Tuesday, 26 August 2014
An answer to Martin Wolf’s question.
He wrote an article in the Financial Times some time ago entitled “Seven Ways to Clean up our Banking Cess-pit”. See here or here. He advocated a HUGE increase in bank capital ratios: up from the present 3-6% to about 25%: quite right.
However, he argued AGAINST raising that still further to 100%, which would amount to full reserve banking. And his reason was:
“I accept that leverage of 33 to one, as now officially proposed is frighteningly high. But I cannot see why the right answer should be no leverage at all. An intermediary that can never fail is surely also far too safe.”
The answer to that is: “it all depends on the cost of attaining total and complete safety”. If the costs are zero, then total and complete safety makes sense.
And in the case of banks, the costs of total and complete safety ARE ZERO, and for reasons spelled out by Messers Modigliani and Miller. As M&M correctly pointed out, the costs of funding a given bank which engages in a given set of activities and hence takes given risks is a GIVEN. Thus the charge made by those covering the risk is a given. Thus if the charge is spread over a larger number of “risk carriers” i.e. shareholders rather than a smaller number, there’ll be no change in the TOTAL CHARGE made for covering the risk. Thus moving from 25% to 100% involves no costs.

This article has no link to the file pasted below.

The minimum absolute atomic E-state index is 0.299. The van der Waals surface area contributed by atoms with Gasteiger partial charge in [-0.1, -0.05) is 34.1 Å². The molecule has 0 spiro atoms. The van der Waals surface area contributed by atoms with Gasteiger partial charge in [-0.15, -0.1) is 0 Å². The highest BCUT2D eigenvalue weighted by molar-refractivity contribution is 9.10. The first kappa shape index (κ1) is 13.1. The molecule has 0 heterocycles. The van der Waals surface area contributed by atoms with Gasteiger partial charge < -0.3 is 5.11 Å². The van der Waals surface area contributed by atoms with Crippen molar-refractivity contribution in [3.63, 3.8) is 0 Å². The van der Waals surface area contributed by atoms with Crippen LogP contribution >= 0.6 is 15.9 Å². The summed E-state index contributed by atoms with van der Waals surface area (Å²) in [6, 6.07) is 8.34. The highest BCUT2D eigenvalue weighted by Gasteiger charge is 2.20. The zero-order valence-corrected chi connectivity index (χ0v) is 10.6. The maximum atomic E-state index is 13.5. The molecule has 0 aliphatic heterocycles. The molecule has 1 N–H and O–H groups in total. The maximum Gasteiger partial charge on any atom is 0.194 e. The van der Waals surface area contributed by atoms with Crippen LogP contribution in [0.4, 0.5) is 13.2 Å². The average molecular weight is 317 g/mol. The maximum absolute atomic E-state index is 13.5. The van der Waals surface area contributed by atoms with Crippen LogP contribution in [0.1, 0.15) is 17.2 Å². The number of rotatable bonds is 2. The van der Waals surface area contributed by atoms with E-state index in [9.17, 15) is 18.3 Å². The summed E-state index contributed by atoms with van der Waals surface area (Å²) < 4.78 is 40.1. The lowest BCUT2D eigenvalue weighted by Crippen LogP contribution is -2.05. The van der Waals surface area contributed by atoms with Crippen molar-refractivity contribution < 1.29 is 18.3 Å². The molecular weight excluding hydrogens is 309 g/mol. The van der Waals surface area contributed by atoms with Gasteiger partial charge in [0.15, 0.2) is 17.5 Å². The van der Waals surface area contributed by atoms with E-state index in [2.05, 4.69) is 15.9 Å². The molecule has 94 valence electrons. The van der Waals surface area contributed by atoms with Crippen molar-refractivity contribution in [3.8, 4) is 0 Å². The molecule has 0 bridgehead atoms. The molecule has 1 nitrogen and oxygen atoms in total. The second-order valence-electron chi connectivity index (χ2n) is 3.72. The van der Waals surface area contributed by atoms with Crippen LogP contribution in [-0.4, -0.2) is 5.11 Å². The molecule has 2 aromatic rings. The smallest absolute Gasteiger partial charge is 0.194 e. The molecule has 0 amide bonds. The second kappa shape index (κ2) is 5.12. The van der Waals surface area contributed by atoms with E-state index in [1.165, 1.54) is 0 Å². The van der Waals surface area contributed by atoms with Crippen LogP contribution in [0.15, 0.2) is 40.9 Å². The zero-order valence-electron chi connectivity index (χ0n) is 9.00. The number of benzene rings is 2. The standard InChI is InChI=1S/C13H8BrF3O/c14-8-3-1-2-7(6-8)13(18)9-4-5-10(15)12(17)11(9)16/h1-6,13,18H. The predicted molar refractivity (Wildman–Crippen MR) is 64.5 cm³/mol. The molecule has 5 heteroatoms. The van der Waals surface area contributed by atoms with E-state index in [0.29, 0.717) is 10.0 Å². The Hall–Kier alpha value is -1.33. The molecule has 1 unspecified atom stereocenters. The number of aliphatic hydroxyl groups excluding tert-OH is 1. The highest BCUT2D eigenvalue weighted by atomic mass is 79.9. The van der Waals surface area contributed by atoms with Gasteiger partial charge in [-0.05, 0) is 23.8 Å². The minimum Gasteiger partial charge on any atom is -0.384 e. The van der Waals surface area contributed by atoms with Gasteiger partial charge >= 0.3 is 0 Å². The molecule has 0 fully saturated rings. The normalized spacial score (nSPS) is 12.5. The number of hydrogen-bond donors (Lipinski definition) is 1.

The M&M theory HAS BEEN criticised, but I’m not impressed by the criticisms. About the most popular criticism seems to be that the tax treatment of bank capital and bank debt is different, thus, so the argument goes, M&M does not work out in the real world in the same way as it does in theory. For example that is the first criticism listed in a paper by three Bank of England authors entitled “Optimal Bank Capital” (p.9).
However, that “tax” criticism is feeble. Reason is that tax is an entirely ARTIFICIAL imposition. Thus for the purposes of gauging REAL costs and benefits, tax should be ignored.
The second criticism of M&M in the latter paper is that the charge made for deposit insurance may not reflect the risk. Well the answer to that is much the same as the answer to the above “tax” criticism: for the purposes of gauging REAL costs and benefits, any “incorrect” or artificial charges should be ignored. That is, in such cost / benefit calculations or arguments, correct or accurate charges should be assumed, even if those are not the charges that obtain in the real world.
Game set and match to M&M.